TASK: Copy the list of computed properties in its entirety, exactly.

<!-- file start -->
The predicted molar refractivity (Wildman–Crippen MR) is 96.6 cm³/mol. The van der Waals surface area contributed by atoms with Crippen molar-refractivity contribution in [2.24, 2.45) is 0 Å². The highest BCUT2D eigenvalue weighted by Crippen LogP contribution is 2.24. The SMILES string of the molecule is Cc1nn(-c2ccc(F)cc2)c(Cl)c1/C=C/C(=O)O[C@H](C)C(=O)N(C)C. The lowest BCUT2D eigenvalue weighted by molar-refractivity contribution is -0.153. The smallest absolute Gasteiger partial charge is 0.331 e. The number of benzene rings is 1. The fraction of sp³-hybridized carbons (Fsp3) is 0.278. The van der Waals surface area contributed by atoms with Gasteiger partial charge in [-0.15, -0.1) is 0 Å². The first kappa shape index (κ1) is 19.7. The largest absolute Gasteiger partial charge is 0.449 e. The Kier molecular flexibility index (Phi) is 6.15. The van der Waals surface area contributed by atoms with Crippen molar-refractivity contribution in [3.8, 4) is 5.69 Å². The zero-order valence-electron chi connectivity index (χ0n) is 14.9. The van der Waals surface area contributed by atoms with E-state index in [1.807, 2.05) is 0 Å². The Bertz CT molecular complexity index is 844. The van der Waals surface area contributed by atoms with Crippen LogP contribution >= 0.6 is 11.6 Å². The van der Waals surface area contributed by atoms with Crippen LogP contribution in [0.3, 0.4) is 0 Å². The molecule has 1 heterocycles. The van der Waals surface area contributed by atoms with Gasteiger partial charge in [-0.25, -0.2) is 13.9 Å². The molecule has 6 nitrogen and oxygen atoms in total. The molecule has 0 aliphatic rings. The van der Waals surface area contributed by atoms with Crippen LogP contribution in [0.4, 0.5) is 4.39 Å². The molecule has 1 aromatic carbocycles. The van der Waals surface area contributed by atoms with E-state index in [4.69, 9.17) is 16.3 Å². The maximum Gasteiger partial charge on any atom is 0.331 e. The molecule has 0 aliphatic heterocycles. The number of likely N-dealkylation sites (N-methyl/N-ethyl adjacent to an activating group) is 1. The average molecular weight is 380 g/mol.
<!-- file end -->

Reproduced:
The predicted molar refractivity (Wildman–Crippen MR) is 96.6 cm³/mol. The van der Waals surface area contributed by atoms with Crippen molar-refractivity contribution in [2.24, 2.45) is 0 Å². The highest BCUT2D eigenvalue weighted by Crippen LogP contribution is 2.24. The SMILES string of the molecule is Cc1nn(-c2ccc(F)cc2)c(Cl)c1/C=C/C(=O)O[C@H](C)C(=O)N(C)C. The lowest BCUT2D eigenvalue weighted by molar-refractivity contribution is -0.153. The smallest absolute Gasteiger partial charge is 0.331 e. The number of benzene rings is 1. The fraction of sp³-hybridized carbons (Fsp3) is 0.278. The van der Waals surface area contributed by atoms with Gasteiger partial charge in [-0.15, -0.1) is 0 Å². The first kappa shape index (κ1) is 19.7. The largest absolute Gasteiger partial charge is 0.449 e. The Kier molecular flexibility index (Phi) is 6.15. The van der Waals surface area contributed by atoms with Crippen molar-refractivity contribution in [3.8, 4) is 5.69 Å². The zero-order valence-electron chi connectivity index (χ0n) is 14.9. The van der Waals surface area contributed by atoms with E-state index in [1.807, 2.05) is 0 Å². The Bertz CT molecular complexity index is 844. The van der Waals surface area contributed by atoms with Crippen LogP contribution >= 0.6 is 11.6 Å². The van der Waals surface area contributed by atoms with Crippen LogP contribution in [0.3, 0.4) is 0 Å². The molecule has 1 heterocycles. The van der Waals surface area contributed by atoms with Gasteiger partial charge in [-0.25, -0.2) is 13.9 Å². The molecule has 6 nitrogen and oxygen atoms in total. The molecule has 0 aliphatic rings. The van der Waals surface area contributed by atoms with Crippen LogP contribution in [0.4, 0.5) is 4.39 Å². The molecule has 1 aromatic carbocycles. The van der Waals surface area contributed by atoms with E-state index in [4.69, 9.17) is 16.3 Å². The maximum Gasteiger partial charge on any atom is 0.331 e. The molecule has 0 aliphatic heterocycles. The number of likely N-dealkylation sites (N-methyl/N-ethyl adjacent to an activating group) is 1. The average molecular weight is 380 g/mol.